FIVE Western Australia-based homebuilders have been ranked among the nation’s top 20, with Summit Homes and Pindan making their debut in the top echelon of housing construction.
According to the Housing Industry Association’s Housing 100 report, released last week, Alcock/Brown Neaves group cemented its place as the second largest homebuilder in Australia with 2,736 starts, while BGC, which only builds in WA, rounded out the top three with 2,692 starts.
Pindan was the nation’s second biggest mover, moving up from 28th in 2010-11 to be ranked 12th in 2011-12, with 1,122 houses commenced.
JWH Group came in at 13th, while Summit Homes came in 20th, with 857 starts.
Pindan almost doubled its output, from 688 to 1,122, while JWH starts fell to 1,096 from 1,318.
According to Housing Industry Forecasting Group figures, there were 17,458 housing starts forecast for 2011-12, down from 20,500 in 2010-11. ABN Group lifted its starts by 48 over the previous year, while BGC’s starts were up by 257.
Scott Park Homes, which had 811 starts last year, declined to participate in the survey.
The market share of the largest 20 builders in WA increased from 59 per cent to 64 per cent in 2011-12, the report said.
Nationally, the number of housing starts fell by 7.3 per cent to 48,130 in 2011-12, the lowest level recorded since 1996-97.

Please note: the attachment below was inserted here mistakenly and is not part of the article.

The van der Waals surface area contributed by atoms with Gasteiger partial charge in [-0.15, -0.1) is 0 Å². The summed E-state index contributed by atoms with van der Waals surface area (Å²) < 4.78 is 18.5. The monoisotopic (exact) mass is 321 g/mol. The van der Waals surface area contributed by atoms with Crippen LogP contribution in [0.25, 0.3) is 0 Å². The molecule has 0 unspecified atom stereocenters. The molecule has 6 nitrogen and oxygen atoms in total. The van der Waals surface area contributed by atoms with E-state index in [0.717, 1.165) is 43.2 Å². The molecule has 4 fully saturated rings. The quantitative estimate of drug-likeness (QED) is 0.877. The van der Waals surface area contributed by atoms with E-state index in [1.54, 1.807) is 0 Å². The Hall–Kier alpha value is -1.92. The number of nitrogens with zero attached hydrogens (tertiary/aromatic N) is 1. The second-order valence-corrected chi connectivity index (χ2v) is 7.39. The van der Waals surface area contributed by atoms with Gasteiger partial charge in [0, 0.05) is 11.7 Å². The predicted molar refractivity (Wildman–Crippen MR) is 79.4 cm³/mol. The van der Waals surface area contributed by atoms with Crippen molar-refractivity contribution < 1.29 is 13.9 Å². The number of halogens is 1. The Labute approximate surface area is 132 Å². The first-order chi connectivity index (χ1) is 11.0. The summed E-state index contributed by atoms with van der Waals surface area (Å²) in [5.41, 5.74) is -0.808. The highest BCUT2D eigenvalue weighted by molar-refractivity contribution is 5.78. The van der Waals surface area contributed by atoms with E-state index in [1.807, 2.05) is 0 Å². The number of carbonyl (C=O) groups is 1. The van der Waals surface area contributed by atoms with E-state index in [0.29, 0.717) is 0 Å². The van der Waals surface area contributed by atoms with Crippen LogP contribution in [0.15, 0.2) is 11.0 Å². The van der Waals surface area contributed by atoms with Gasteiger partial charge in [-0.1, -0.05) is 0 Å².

Metricon Homes cemented its spot as the nation’s largest builder for the second consecutive year, starting construction on 2,821 dwellings in 2011-12.
The largest 100 builders held a 35 per cent share of housing starts Australia-wide, up from 33 per cent in 2010-11, but below the historical average of 36 per cent.
Revenue earned from home construction by the top 100 builders is estimated to have fallen by 1 per cent to $13.47 billion.
Australia’s largest multi-unit builder was Melbourne’s Hickory Developments, which started 2,163 dwellings, up 8 per cent on 2010-11.
“The result is consistent with the overall experience of the industry in 2011-12, were new home building conditions weakened considerably across Australia,” Housing Industry Association chief economist Harley Dale said.
“Within an environment of subdued demand conditions, both unilateral and cooperative policy reform could generate a much healthier year for new home building in 2012-13.”